Euro MPs and the European Commission are today being urged to abandon the Package Travel Directive and consider what possible alternative “sector-specific” regulation is necessary.
The call comes from the European Tour Operators Association ahead of an initial vote tomorrow (Tuesday) on changes to PTD.
Etoa claims the reform of EU package holiday law is “fatally flawed” and that neither the current not the revised directive are fit for purpose.
Etoa head of policy and strategy Tim Fairhurst said: “What started out in the 1980s as a well-intentioned attempt to protect consumers from the consequences of airline or operator insolvency, and ensure that package tours were marketed and delivered responsibly, has turned into a self-defeating legal tangle whose provisions are impractical, unenforceable and certain to generate much litigation.”
The association believes that the essential requirement is a EU-wide scheme that offers consumers a choice of financial protection in respect of pre-payment and cost of repatriation, and simplifies methods of redress.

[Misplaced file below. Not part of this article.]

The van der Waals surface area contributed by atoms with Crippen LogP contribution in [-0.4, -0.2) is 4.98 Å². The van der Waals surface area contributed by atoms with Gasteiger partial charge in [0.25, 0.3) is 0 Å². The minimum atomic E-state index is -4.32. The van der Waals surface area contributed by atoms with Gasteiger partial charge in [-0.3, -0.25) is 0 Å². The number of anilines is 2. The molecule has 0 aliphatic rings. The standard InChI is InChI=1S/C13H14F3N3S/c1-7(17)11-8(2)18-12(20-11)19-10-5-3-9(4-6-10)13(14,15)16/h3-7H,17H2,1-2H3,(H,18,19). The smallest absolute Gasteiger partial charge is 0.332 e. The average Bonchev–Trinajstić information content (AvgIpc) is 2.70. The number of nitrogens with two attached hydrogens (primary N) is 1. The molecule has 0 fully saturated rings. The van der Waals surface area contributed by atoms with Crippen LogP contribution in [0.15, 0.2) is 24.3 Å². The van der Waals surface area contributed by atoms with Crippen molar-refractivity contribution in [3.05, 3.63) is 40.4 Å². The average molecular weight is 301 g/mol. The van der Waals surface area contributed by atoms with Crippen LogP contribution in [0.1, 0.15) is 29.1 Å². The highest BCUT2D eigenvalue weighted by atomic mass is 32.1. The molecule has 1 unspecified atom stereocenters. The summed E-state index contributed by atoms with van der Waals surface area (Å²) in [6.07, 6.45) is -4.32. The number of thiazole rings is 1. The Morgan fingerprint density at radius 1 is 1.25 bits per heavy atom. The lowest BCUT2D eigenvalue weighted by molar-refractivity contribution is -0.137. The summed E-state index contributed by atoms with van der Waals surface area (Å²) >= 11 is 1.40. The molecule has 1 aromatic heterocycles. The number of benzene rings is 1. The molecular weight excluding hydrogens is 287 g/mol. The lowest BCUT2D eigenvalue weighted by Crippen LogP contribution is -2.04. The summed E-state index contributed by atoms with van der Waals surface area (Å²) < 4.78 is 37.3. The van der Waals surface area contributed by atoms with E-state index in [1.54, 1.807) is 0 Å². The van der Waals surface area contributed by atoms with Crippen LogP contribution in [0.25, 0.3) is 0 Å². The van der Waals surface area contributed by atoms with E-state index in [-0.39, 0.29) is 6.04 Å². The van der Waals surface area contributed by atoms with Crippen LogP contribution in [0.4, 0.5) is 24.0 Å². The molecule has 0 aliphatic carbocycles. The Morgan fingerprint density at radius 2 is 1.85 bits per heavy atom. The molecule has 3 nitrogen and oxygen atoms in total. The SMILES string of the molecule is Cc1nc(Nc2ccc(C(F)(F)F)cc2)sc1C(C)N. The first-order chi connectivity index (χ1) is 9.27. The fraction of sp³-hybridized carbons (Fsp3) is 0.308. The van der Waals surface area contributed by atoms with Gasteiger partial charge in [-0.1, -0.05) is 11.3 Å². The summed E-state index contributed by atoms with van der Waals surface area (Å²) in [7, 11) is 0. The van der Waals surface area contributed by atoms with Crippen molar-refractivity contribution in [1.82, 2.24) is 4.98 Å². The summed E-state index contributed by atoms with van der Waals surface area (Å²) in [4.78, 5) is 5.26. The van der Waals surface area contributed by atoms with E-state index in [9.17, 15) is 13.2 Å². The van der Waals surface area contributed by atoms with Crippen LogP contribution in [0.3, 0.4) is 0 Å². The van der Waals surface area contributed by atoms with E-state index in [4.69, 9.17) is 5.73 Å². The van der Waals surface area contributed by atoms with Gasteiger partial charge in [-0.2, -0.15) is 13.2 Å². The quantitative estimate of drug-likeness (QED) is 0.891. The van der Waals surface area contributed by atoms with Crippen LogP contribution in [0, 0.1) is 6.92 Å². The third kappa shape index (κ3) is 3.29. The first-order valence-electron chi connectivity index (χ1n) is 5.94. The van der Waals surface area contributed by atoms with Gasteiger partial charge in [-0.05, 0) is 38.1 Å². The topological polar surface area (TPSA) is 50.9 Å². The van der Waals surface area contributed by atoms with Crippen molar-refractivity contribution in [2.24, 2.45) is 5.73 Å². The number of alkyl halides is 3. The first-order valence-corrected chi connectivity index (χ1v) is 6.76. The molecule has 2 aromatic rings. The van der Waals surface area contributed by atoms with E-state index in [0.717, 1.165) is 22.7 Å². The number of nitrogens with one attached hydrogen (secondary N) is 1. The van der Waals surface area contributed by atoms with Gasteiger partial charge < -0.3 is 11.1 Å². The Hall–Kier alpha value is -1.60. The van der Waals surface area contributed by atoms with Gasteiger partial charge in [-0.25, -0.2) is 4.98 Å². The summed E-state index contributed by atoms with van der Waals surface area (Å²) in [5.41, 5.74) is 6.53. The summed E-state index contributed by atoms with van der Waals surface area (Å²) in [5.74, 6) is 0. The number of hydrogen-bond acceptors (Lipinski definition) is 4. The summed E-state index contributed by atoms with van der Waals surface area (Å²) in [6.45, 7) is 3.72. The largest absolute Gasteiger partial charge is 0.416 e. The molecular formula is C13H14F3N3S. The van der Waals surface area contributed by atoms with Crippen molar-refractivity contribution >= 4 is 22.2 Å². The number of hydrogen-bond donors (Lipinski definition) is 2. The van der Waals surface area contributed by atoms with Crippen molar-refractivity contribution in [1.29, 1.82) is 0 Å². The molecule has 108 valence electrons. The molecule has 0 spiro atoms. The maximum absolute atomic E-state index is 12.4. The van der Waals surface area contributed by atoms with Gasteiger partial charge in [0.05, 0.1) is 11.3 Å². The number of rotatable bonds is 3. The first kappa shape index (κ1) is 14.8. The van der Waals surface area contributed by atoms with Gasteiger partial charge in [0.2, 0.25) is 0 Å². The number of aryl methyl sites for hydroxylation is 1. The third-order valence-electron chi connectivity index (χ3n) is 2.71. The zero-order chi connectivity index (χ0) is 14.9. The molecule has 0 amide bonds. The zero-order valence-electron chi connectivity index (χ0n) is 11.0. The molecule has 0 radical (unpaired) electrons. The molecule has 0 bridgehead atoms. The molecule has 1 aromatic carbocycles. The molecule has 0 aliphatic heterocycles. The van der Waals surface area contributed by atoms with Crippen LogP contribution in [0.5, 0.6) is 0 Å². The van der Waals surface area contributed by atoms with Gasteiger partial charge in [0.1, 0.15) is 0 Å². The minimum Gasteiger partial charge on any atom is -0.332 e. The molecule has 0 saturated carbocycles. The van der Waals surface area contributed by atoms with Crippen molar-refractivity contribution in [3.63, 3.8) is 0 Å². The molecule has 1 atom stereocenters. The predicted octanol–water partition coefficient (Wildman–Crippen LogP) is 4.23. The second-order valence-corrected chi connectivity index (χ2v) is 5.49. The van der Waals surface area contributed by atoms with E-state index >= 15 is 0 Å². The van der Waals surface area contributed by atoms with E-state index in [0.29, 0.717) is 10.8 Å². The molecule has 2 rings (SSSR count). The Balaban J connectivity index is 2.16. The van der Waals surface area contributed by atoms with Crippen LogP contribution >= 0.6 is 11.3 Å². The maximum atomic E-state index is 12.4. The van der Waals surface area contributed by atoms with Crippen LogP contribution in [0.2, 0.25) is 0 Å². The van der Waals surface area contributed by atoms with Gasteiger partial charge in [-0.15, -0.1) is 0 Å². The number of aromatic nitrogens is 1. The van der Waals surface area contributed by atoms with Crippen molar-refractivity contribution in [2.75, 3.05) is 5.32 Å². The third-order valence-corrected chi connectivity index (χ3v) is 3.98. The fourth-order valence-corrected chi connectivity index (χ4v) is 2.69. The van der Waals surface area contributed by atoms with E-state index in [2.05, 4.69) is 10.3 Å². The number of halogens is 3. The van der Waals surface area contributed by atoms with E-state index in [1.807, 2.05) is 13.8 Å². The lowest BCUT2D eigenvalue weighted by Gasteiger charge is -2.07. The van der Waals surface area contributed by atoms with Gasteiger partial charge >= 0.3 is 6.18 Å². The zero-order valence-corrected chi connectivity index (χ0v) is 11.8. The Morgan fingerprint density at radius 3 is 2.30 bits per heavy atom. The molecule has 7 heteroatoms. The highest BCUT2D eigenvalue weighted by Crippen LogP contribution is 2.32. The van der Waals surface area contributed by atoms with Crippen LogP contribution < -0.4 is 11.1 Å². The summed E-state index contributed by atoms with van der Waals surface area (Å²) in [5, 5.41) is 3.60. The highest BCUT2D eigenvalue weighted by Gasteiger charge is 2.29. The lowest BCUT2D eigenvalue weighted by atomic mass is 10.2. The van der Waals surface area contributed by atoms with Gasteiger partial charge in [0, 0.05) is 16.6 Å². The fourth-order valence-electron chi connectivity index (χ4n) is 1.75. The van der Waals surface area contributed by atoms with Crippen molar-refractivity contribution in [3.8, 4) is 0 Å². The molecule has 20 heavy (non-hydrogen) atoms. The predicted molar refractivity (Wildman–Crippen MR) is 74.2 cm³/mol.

The current proposal will not provide an EU-wide scheme, instead perpetuating national and regional “market silos”, Etoa says.
Meanwhile, businesses based outside the EU will benefit from a marked competitive advantage, according to the tour operators’ association.
“The proposed directive remains an ill-informed anachronism dressed up as an enlightened attempt at consumer protection. It is no such thing,” Fairhurst added.
Consumers show every sign of being far more sophisticated than European legislators presume, with most growth in the areas of the travel industry outside the remit of the package travel directive, Etoa argues.
“Efforts seen elsewhere to promote the provision of cross border trade and services find no echo here,” said Fairhurst, citing consultation on cutting red tape for EU tourism businesses.
“The package travel proposal will, if passed, achieve precisely the opposite. This is an absurd and damaging state of affairs,” he added.
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